Quantifying the Benefits of Labor Mobility in a Currency Union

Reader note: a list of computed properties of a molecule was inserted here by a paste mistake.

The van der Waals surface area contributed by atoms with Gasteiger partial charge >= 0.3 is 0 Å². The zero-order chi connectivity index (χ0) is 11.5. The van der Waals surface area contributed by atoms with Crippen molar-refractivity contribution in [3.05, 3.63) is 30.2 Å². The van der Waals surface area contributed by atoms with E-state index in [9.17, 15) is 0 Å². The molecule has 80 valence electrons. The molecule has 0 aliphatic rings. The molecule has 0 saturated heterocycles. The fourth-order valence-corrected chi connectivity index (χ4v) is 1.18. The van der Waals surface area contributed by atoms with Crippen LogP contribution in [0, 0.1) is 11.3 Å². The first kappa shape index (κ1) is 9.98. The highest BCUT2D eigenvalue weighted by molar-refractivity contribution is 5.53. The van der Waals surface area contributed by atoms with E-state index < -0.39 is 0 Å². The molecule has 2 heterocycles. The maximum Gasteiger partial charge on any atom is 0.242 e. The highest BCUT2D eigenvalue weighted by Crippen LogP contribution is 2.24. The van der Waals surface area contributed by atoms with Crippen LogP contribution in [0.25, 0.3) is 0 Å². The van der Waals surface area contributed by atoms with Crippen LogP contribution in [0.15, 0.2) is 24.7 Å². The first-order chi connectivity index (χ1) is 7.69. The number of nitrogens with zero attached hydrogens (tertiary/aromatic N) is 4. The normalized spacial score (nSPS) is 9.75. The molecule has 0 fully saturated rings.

Cyclical unemployment rates differ substantially more between countries in the euro area than between states in the United States. We find that net migration is responsive to unemployment differentials, but the response is smaller in Europe relative to the U.S. This paper explores to what extent the lack of labor mobility in Europe makes it more difficult for the euro area to adjust to shocks. We develop a multi-country DSGE model of a currency union with cross-border migration and search frictions in the labor market. The model is calibrated to the 48-state U.S. economy and to the 31-country European economy and replicates, for each region, the relationship between net migration and unemployment differentials. The model allows us to quantify the benefits if Europe had enjoyed levels of labor mobility as high as those in the U.S. during the most recent crisis.